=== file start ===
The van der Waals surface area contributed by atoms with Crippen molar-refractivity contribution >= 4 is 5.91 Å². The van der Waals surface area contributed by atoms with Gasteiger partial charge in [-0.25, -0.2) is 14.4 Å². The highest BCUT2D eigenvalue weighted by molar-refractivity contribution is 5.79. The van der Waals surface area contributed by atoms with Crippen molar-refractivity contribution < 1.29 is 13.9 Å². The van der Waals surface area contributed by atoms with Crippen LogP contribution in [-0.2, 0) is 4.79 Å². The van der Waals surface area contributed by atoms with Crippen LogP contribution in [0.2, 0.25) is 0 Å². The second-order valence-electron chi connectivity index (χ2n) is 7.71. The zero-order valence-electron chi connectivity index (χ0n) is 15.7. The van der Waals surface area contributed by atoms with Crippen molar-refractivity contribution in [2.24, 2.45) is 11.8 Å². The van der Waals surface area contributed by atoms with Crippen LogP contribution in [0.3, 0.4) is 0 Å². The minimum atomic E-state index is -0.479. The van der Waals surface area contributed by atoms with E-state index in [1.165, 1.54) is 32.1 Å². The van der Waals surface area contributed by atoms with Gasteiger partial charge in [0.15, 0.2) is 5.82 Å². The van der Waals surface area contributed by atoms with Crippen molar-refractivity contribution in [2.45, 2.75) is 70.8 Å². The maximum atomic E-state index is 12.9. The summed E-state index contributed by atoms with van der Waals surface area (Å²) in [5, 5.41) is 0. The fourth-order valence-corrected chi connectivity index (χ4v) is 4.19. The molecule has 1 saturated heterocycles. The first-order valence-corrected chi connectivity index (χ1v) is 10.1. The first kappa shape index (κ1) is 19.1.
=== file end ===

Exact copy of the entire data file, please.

The van der Waals surface area contributed by atoms with Crippen molar-refractivity contribution >= 4 is 5.91 Å². The van der Waals surface area contributed by atoms with Gasteiger partial charge in [-0.25, -0.2) is 14.4 Å². The highest BCUT2D eigenvalue weighted by molar-refractivity contribution is 5.79. The van der Waals surface area contributed by atoms with Crippen molar-refractivity contribution < 1.29 is 13.9 Å². The van der Waals surface area contributed by atoms with Crippen LogP contribution in [-0.2, 0) is 4.79 Å². The van der Waals surface area contributed by atoms with Crippen LogP contribution in [0.2, 0.25) is 0 Å². The second-order valence-electron chi connectivity index (χ2n) is 7.71. The zero-order valence-electron chi connectivity index (χ0n) is 15.7. The van der Waals surface area contributed by atoms with Crippen molar-refractivity contribution in [2.24, 2.45) is 11.8 Å². The van der Waals surface area contributed by atoms with Crippen LogP contribution in [0.3, 0.4) is 0 Å². The minimum atomic E-state index is -0.479. The van der Waals surface area contributed by atoms with E-state index in [1.165, 1.54) is 32.1 Å². The van der Waals surface area contributed by atoms with Gasteiger partial charge in [0.15, 0.2) is 5.82 Å². The van der Waals surface area contributed by atoms with Crippen molar-refractivity contribution in [2.45, 2.75) is 70.8 Å². The maximum atomic E-state index is 12.9. The summed E-state index contributed by atoms with van der Waals surface area (Å²) in [5, 5.41) is 0. The fourth-order valence-corrected chi connectivity index (χ4v) is 4.19. The molecule has 1 saturated heterocycles. The first-order valence-corrected chi connectivity index (χ1v) is 10.1. The first kappa shape index (κ1) is 19.1.